KCHC has always placed a huge value on collaboration and connection with community partners, and this year was no different. We are happy to showcase some of the many partnerships we have established and maintained this year.
Integrated Care Hub
The Integrated Care Hub at 661 Montreal Street in Kingston started as a partnership between the City of Kingston, HIV/AIDS Regional Services (HARS), and Kingston Community Health Centres in response to three intersections of crisis within our community: the global health pandemic of COVID-19, a complex housing crisis, and a fatal drug poisoning crisis. Programming and services run seven days a week at this site with KCHC running Consumption and Treatment Services (CTS), while HARS offers supports 23 hours a day with drop-in space and a rest zone along with peer supports and connections to services. The partnership has demonstrated incredible success in engaging some of the most marginalized and vulnerable members of our community and is evolving in include additional community partners providing additional services from the site. It continues to be a safe place that provides the treatment and care clients need. A place that builds community, acceptance and provides access to resources and supports.
The CTS continued work with community partners to develop a truly integrated continuum of care for those who use substances in the community. Over 30 educational events were facilitated by CTS staff as part of this commitment to improve care, reduce stigma and improve partnership opportunities.
NACHC and RFLA
NACHC and RFLA partnered with the Indigenous Inter-professional Primary Care Team to deliver Advanced Foot Care services closer to home. As well, continuing partnerships with community physicians allowed NACHC/RFLA to expand after-hours access and COVID vaccination clinics for the region. NACHC and RFLA providers also supported efforts to vaccinate vulnerable populations in partnership with Morningstar Mission.
Kingston Speaks Inclusion
In 2021, KCHC entered into a unique partnership with Kingston Police to consult with community members to ask how the Kingston Police can build and improve their relationships with the citizens they serve, and to strive for consistent application of Equity, Diversity, Inclusion, Indigenization and Accessibility (EDIIA) principles in their work. The dedicated team of researchers and facilitators is collecting data, stories and experiences through online surveys, focus groups, and one-on-one interviews, and will produce a final report for the Kingston Police with anonymized data as well as a concrete set of recommendations and calls to action shaped and guided by participants’ voices. The KSI team is committed to remaining involved after this project is over to continue this dialogue with the Kingston Police via their Community Inclusion Council.
Partnerships with OSLER volunteers from Queen’s University evolved into virtual tutoring groups, where youth could access help through Zoom in a safe and supervised environment. Information sessions with partners at English as a Second Language Schools continued to inform newcomers about community services. Most importantly, ISKA continued to foster community connections in a time when people needed it most.
In an effort to reimagine service delivery in a post-pandemic world, ISKA also developed new partnerships with other organizations such as Resolve Counselling Services, Sexual Assault Centre Kingston, Addiction and Mental Health Services, and Queen’s University (via their medical path for newcomers initiative, which helps newcomer youth interested in the medical field understand its career pathways). These partnerships involve these outside agencies coming and offering services at ISKA, which has been a huge help for ISKA’s clients.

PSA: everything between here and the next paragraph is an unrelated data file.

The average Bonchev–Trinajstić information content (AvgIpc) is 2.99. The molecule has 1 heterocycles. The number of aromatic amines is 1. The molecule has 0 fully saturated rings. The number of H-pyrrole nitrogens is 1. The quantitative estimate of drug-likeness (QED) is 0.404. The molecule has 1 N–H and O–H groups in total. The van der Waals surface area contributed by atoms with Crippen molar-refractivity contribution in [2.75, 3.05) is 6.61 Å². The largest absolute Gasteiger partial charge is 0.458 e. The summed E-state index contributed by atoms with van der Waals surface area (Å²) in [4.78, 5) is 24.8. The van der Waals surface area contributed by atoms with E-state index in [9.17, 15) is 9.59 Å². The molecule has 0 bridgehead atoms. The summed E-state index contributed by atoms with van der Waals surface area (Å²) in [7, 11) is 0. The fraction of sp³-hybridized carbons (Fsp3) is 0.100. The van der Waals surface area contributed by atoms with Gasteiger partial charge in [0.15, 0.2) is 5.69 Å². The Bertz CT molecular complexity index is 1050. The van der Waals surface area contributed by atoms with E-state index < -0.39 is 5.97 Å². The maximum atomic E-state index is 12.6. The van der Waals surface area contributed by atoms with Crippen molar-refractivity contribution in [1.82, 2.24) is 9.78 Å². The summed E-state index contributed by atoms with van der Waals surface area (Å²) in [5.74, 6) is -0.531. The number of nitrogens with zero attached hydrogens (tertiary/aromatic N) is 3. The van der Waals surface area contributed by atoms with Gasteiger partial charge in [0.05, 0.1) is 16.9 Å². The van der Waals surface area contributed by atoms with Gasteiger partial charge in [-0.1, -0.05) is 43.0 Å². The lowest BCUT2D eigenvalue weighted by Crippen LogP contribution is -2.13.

Our partnership with Queen’s School of Rehabilitation Therapy and Maple Family Health Team led to the successful roll-out of physiotherapy services available at our Health Hub location (west end Boys and Girls Club). A total of 748 physio appointments were provided to 189 clients of KCHC and Maple Family Health Team over the last year. Because of this successful partnership, we’re expanding services this coming year to include access to respiratory therapy, including spirometry testing, as well as occupational therapy services focused on maternal and child health at our Health Hub location.
Community Food Redistribution Warehouse
Opened in March 2022, the Community Food Redistribution Warehouse (CFRW) is an initiative developed by Lionhearts, Kingston Community Health Centres (KCHC), the City of Kingston and the United Way of Kingston, Frontenac, Lennox & Addington, with contributions from Rotary in Kingston and many other community partners and stakeholders. This warehouse will facilitate the efficient collection and distribution of large donations of food to frontline agencies in KFL&A who provide meals or food to their program users. The CFRW also has the infrastructure to safely receive and process large scale food donations. It will serve as a mechanism for local organizations to efficiently access food for their clients in a cost-effective manner. KCHC will continue to pack 800+ food boxes for seniors, families and students on a monthly basis at the warehouse.
For 25 years we have been packing and distributing Good Food Boxes and this will be the first time we have had a permanent space, we have been borrowing space from churches and schools. It will be nice to have a home.- Stephanie Wheeler, Community Development Worker
Indigenous Health Council (IHC) Report